Despite some inconsistency, Oklahoma State freshman Marcus Smart
has garnered buzz as one of the top freshmen in college basketball so far in the early season. A McDonald's All-American who was billed as more of a combo guard coming out of high school, Smart played the point over the summer for the USA Basketball squad that won the U-18 FIBA Americas, and he's had the ball in his hands to run the point from day one for Travis Ford and the Cowboys.
Smart has excellent size for an NBA point guard, standing 6-4 with a very strong, mature, and powerful frame for an 18-year old. While not necessarily the fastest or quickest player at his position, Smart still brings a nice set of physical tools to the table with his combination of size, power, and solid explosiveness. He enhances those tools by playing with tremendous intensity on both ends of the floor.
Smart made a name for himself very early in his college career in a matchup with then #5 ranked North Carolina State in Puerto Rico in November. He put up 20 points, 7 rebounds, 7 assists, 4 steals, and 4 blocks, making plays on both ends of the court and leading the Cowboys to a 20 point blowout over the Wolfpack.
Since then, however, Smart has had mixed results, displaying his great talents while also showing some of his weaknesses. Most notably, he's struggled to knock down shots consistently, much of which can be traced to questionable shot selection, as he's shooting over five 3-pointers per-forty minutes, despite only connecting on 29.5% of those attempts.
He shoots with solid mechanics, good lift, a nice stroke, and shows the ability to shoot off the catch or smoothly pull up off the dribble, but he too often settles for long jump shots, seeming content taking deep contested pull-up jumpers, rather than putting pressure on his defender and attacking the basket.
Smart plays the game at a nice pace and shows great poise for a freshman, but he's also had some trouble taking care of the basketball, coughing it up on almost a quarter of his used possessions so far this season. His handle could use some tightening up, and his decision-making in traffic could also use some work, both of which he should be able improve upon in time.
Off the dribble, Smart has quite a bit of room to grow as he continues to get a feel for when to pick his spots. He isn't the quickest player changing speeds or directions, but he has a powerful first step, which along with his size and mature frame, enables him to get by his man and create space off the bounce. Once he gets in the paint, Smart does a nice job using his strong body to shield defenders, but he lacks a reliable floater and can have some trouble finishing at the rim amongst his trees to due to a lack of great vertical explosiveness, something that he seems to be improving on as the season moves on.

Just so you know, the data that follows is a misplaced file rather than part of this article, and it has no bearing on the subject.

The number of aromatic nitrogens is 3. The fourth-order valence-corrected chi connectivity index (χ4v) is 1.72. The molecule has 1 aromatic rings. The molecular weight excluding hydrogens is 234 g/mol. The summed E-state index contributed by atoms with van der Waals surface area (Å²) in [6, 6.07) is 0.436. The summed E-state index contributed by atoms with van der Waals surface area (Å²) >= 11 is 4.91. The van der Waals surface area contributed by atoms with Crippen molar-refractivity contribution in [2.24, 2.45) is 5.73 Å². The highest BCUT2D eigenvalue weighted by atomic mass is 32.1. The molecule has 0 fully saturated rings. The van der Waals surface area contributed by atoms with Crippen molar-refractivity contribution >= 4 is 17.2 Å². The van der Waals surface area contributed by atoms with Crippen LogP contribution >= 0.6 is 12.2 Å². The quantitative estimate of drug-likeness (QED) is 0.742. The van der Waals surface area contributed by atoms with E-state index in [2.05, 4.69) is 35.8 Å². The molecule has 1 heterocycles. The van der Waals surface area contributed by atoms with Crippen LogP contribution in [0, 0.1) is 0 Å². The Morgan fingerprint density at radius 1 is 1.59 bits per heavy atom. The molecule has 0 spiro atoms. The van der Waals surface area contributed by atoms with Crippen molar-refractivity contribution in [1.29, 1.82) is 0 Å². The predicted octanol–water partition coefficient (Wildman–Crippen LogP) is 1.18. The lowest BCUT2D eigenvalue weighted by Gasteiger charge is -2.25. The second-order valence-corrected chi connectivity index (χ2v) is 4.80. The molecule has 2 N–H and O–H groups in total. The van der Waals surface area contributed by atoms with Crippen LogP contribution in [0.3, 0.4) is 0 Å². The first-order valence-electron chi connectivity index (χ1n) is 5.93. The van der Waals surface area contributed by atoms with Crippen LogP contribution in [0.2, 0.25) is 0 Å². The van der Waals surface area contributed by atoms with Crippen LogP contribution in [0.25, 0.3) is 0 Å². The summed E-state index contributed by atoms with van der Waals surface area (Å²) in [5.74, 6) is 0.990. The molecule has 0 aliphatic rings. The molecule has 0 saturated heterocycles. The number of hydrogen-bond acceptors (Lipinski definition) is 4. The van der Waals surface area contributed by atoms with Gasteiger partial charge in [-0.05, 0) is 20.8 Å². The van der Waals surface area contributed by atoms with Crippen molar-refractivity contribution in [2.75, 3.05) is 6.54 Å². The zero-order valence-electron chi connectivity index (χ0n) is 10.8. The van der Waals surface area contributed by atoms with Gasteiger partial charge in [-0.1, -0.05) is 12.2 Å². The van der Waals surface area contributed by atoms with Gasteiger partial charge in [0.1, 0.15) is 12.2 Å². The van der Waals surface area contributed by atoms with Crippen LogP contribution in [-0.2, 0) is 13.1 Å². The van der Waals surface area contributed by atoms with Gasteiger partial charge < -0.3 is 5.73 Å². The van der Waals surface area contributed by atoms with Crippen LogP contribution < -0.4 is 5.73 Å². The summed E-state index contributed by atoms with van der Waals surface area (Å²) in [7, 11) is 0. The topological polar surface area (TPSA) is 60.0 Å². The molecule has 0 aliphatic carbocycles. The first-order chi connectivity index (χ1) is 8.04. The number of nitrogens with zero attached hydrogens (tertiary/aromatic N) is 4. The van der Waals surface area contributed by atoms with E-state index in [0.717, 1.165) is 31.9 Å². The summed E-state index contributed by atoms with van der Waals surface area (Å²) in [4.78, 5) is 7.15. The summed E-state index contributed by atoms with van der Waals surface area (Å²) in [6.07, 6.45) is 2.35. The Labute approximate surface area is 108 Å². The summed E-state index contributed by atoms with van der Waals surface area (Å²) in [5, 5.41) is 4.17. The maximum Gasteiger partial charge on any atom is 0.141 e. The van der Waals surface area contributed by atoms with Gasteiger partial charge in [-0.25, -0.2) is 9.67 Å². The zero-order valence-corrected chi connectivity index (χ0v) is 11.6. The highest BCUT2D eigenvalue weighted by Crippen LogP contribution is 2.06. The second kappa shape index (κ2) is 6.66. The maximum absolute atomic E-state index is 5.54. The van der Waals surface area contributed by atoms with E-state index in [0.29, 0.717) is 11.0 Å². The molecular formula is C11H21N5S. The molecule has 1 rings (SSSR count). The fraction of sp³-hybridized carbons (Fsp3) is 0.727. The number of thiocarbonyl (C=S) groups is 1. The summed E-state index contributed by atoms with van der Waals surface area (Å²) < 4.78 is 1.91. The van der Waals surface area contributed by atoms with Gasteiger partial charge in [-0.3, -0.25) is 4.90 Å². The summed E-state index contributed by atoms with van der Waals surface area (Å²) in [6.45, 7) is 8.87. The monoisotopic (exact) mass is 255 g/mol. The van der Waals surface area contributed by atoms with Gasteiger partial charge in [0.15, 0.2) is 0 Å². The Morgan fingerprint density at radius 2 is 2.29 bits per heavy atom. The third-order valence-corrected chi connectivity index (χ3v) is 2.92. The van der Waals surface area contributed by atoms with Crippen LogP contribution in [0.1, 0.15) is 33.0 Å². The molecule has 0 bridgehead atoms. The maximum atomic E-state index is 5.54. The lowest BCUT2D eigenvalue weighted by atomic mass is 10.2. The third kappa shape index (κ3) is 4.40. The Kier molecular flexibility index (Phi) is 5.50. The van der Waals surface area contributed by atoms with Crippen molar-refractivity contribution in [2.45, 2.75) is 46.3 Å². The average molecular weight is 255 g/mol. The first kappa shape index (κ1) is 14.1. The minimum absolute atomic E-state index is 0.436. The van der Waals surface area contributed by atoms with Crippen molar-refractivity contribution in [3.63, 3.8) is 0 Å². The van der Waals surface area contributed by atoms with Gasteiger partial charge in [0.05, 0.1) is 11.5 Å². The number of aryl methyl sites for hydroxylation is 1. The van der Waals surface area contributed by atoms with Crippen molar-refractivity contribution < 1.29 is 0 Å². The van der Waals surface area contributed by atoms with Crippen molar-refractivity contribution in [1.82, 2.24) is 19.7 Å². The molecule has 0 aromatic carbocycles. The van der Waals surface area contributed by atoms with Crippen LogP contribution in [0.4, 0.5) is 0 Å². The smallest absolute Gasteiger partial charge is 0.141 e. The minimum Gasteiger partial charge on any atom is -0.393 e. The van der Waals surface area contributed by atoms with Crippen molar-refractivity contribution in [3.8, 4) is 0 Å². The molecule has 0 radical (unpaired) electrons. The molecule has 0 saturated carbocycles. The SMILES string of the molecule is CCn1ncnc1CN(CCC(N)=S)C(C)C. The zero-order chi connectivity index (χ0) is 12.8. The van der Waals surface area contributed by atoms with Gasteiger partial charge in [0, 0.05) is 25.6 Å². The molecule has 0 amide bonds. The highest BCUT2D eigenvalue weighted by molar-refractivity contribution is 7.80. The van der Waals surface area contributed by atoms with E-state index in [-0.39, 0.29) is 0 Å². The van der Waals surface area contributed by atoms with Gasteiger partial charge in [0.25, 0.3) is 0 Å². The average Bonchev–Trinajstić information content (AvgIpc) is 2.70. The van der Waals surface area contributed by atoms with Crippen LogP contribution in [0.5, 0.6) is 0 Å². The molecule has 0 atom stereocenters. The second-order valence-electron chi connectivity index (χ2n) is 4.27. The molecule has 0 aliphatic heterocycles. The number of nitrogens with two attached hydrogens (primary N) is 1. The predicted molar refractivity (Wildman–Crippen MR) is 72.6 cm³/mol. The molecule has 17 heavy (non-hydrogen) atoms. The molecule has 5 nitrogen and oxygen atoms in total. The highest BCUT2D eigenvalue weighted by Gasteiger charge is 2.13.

Overall though, Smart has an extremely well-rounded, polished skill set for a player his age to go along with very good scoring and passing instincts, showing the ability create his own shot or find the open man, as he's averaging a solid 5.9 assists per-40, against 3.9 turnovers. He also possesses excellent intangibles, having earned the reputation for being a tremendous teammate, leader, and competitor, who led his team to back-to-back Texas state championships in high school.
Those traits are on display watching Smart on the defensive end, as he seems to relish the opportunity to lock down his man when defending on the ball. He moves fairly well laterally and utilizes his great size, strength, and energy to his advantage. He also shows great instincts, active hands, and a nose for the ball, as his 3.4 steals per-forty pace adjusted ranks him second of all point guard prospects in our top 100 rankings.
Given his competitive nature, it's not surprising that Smart's best games of the season so far have come against their three ranked opponents (including back-to-back close losses in their last 2 games to Gonzaga and at Kansas State), as he's averaged 22.7 points per game in those contests while shooting 58.5% from the field.
It's still very early in the season, as he's only played thirteen college games, but if Smart can continue his momentum through Big 12 play, while shooting the ball more consistently and cutting back on his turnovers, he is a player whose stock could rise quite a bit by the end of the season. He has a unique combination of physical tools, basketball IQ, and skill level for a player his age, and NBA teams will likely love his intangibles and ability to fit into or help develop a winning culture.